Editorial: Save vulnerable New Yorkers from state budget cuts
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There's no convincing reason for developmentally disabled people, the state's most vulnerable population, to pay the price for a decades-long Albany billing snafu with Washington.
Gov. Andrew M. Cuomo wants a $120 million cut, across-the-board, in funding for the Office for People with Developmental Disabilities, which allocates money to nonprofits. Earlier this week, the Assembly and the Senate restored the entire amount in their budget bills. These organizations, which provide services far more efficiently than the state, take care of children, teens and adults with all levels of disability, including autism, cerebral palsy, Down syndrome and other developmental challenges.
They provide full- and part-time care, education and medical services, and address other highly specialized needs by providing labor-intensive assistance around the clock. In some cases, people with disabilities can't speak, hear, walk or see -- or even brush their own teeth or hair.
For organizations in Suffolk County, a $120 million cut strips more than $18 million from providers; in Nassau, it would translate to roughly $17 million. Statewide there would be job cuts, reduced services, and in some rare cases, closed programs.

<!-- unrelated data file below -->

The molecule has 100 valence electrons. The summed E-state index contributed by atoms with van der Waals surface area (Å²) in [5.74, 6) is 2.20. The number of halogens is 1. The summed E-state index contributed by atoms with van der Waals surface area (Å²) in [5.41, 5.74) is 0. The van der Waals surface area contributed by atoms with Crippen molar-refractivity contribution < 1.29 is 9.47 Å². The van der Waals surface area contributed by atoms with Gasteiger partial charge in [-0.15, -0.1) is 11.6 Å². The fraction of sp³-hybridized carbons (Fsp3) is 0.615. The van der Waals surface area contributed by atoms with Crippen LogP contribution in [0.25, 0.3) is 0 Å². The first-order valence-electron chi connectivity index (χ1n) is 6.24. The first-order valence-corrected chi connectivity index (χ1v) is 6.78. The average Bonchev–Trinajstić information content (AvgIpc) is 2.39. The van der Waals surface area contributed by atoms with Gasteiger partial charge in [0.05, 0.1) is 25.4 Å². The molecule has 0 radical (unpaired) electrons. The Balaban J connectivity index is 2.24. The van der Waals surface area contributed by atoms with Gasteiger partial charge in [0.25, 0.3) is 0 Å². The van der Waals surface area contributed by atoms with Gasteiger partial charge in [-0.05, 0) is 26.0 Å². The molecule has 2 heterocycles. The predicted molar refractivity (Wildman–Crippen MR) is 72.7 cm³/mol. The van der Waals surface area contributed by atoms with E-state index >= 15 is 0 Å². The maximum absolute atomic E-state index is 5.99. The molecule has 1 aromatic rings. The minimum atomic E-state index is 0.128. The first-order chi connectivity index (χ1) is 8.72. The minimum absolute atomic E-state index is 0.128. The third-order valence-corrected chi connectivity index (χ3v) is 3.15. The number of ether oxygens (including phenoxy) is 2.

This hole in the state budget came after the federal government found it was overcharged billions of dollars in Medicaid money because New York, for years, charged the federal government an agreed-upon rate for institutional care though the state has largely been deinstitutionalized. The money was spent on disabled patients in other ways. An audit found that roughly $15 billion was overpaid.
Now that the first bill from Washington has come due, Cuomo is trying to find the cash. While the system needs reforms -- a more regional approach, consolidation of redundant programs and the sharing of services -- meaningful changes require a thoughtful and methodical approach. That can't be accomplished on such short notice.